Other causes of bone loss are:

Medications such as corticosteroids, aspirin, beta-blockers, antacids, calcium channel blockers and antibiotics.
Hyperthyroidism, hyperparathyroidism, kidney disease, and certain cancers.
Malabsorption from the digestive tract (mainly due to low hydrochloric acid production)
Dietary factors that seem to influence this disease progression are a high consumption of animal protein, salt, refined sugars and carbonated beverages. These foods are very acid forming when metabolized, and they alter the acid vs. alkaline pH of the body and cause the body to excrete more calcium as a mean to bring about balance. We are constantly told to drink milk and other dairy products. There is a link that suggests that this also can contribute to bone loss because of the protein to fat ratio and the relative indigestibility of it. Milk is also acid forming and the calcium is bound due to its processing. Due to the other potential problem with milk (heart disease, high cholesterol, and allergies), diary may not be the best source of calcium. There are many other good sources of calcium such as, broccoli, dandelion green, dark green leafy vegetables, flounder, kelp, sesame seeds, soybeans, tofu, and wheat germ, garlic, onions, and eggs which contain sulfur and aid in bone health.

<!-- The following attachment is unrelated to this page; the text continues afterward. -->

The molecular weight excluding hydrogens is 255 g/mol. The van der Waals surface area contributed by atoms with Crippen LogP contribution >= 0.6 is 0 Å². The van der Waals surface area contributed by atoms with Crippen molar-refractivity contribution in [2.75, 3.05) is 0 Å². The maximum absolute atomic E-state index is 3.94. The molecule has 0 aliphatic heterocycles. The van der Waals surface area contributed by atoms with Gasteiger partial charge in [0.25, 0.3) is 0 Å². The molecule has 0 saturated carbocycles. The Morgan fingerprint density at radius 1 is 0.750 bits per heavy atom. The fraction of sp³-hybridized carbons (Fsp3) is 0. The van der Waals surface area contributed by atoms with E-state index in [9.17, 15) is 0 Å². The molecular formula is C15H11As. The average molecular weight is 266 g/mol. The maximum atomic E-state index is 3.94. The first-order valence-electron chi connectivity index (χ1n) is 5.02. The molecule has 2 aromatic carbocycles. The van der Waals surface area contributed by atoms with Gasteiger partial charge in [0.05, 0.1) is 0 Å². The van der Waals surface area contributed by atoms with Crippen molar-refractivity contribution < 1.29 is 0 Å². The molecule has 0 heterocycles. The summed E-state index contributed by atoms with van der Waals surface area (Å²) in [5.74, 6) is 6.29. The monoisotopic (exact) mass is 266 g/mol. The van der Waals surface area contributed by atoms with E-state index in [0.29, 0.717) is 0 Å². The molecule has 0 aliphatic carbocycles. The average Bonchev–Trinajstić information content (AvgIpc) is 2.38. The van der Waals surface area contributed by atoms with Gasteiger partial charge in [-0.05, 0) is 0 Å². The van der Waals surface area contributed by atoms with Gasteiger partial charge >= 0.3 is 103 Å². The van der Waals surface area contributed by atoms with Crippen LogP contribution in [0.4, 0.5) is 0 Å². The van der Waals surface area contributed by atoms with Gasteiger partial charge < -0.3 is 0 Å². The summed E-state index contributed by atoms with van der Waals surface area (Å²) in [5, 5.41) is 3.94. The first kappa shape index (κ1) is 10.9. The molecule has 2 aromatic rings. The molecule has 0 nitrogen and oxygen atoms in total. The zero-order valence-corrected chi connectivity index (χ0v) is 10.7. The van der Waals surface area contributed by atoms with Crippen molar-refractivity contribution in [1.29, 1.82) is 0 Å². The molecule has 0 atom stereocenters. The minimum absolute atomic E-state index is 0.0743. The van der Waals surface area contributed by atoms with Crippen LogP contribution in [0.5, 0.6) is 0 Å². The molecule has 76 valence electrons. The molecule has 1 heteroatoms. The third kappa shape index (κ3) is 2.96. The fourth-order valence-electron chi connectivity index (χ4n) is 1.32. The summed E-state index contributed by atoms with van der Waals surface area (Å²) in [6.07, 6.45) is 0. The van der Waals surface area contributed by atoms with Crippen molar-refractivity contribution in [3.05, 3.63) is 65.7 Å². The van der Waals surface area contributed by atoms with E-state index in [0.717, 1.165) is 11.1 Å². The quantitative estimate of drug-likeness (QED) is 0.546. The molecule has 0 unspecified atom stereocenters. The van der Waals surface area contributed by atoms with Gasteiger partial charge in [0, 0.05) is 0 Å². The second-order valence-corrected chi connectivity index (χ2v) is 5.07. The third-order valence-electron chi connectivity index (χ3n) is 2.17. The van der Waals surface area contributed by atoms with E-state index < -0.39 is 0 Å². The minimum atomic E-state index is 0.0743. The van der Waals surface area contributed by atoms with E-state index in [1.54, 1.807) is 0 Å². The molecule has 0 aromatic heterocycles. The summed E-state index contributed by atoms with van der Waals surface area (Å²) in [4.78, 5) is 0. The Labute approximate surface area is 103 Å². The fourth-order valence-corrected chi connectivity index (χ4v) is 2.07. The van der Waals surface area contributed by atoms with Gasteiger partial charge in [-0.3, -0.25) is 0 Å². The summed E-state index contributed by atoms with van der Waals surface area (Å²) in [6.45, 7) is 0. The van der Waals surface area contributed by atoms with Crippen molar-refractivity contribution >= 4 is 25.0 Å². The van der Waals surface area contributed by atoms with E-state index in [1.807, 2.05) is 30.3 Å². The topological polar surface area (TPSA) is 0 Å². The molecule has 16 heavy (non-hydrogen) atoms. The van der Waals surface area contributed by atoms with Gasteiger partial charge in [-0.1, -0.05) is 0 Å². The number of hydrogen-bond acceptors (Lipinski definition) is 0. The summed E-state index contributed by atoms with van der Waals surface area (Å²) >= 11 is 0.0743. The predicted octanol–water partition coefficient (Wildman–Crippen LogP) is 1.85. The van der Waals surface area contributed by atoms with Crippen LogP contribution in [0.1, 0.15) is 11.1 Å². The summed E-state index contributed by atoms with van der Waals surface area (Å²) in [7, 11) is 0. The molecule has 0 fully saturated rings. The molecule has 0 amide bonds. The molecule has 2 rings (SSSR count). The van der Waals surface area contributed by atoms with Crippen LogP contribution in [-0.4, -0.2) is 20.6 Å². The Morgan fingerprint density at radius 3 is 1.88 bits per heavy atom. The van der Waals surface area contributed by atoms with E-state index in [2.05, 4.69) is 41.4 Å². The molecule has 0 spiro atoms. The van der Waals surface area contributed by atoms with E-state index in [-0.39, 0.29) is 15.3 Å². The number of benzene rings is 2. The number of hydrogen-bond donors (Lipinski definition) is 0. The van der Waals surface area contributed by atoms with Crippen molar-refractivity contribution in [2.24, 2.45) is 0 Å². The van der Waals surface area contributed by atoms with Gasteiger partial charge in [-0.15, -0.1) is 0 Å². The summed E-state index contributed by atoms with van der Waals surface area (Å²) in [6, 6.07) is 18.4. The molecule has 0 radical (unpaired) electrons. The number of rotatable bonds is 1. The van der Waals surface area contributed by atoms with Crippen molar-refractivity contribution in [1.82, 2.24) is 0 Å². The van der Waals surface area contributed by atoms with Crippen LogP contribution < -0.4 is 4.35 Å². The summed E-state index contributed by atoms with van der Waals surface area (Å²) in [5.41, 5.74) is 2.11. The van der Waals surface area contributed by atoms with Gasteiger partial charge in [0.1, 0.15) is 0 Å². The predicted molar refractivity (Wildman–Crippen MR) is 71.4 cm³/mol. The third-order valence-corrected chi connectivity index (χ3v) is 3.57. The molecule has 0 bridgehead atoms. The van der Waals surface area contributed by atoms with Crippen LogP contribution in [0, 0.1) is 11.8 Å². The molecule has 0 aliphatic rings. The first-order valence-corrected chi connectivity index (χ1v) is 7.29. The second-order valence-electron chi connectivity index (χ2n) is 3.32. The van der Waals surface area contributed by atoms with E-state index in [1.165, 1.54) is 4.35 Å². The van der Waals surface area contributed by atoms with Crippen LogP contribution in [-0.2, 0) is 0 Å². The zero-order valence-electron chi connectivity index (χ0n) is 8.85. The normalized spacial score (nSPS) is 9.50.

Let’s look at the role of calcium and its co-factors and how they work in the body. Calcium is a major bone mineral, it is involved in blood coagulation, the sending of messages along the nerves, maintaining muscle tone, preserving tissue membrane integrity, aiding certain glandular functions, and cardiac functions. Most of the calcium is stored in bone and depleted blood calcium is restored more often than not from the bones instead of the diet.

Some other bone nutrients are:

Phosphorus — Approximately 85% is present in the bone as a substance called hydroxyapatite. It is closely linked with calcium and protein. It promotes cell growth, contraction of the heart, and kidney functions.
Vitamin D — This assists absorption of calcium from the intestines. It protects us from muscle weakness and in regulation of the heartbeat and is necessary for the thyroid.